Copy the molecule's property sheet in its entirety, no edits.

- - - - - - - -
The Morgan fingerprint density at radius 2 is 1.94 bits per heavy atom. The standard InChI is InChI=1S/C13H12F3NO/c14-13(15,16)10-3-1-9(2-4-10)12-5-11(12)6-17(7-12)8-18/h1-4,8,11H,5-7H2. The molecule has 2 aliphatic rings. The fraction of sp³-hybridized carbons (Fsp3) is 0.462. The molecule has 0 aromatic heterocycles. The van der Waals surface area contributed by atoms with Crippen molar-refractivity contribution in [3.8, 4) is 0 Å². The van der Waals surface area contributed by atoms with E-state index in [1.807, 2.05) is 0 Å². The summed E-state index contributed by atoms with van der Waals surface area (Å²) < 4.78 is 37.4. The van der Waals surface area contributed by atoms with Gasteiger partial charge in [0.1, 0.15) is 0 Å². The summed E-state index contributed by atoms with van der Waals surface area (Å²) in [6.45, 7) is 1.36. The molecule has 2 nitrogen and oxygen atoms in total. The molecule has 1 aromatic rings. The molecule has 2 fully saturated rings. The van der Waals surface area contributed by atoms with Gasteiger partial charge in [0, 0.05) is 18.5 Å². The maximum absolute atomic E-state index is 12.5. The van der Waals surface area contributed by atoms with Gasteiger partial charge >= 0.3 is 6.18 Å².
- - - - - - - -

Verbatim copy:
The Morgan fingerprint density at radius 2 is 1.94 bits per heavy atom. The standard InChI is InChI=1S/C13H12F3NO/c14-13(15,16)10-3-1-9(2-4-10)12-5-11(12)6-17(7-12)8-18/h1-4,8,11H,5-7H2. The molecule has 2 aliphatic rings. The fraction of sp³-hybridized carbons (Fsp3) is 0.462. The molecule has 0 aromatic heterocycles. The van der Waals surface area contributed by atoms with Crippen molar-refractivity contribution in [3.8, 4) is 0 Å². The van der Waals surface area contributed by atoms with E-state index in [1.807, 2.05) is 0 Å². The summed E-state index contributed by atoms with van der Waals surface area (Å²) < 4.78 is 37.4. The van der Waals surface area contributed by atoms with Gasteiger partial charge in [0.1, 0.15) is 0 Å². The summed E-state index contributed by atoms with van der Waals surface area (Å²) in [6.45, 7) is 1.36. The molecule has 2 nitrogen and oxygen atoms in total. The molecule has 1 aromatic rings. The molecule has 2 fully saturated rings. The van der Waals surface area contributed by atoms with Gasteiger partial charge in [0, 0.05) is 18.5 Å². The maximum absolute atomic E-state index is 12.5. The van der Waals surface area contributed by atoms with Gasteiger partial charge >= 0.3 is 6.18 Å².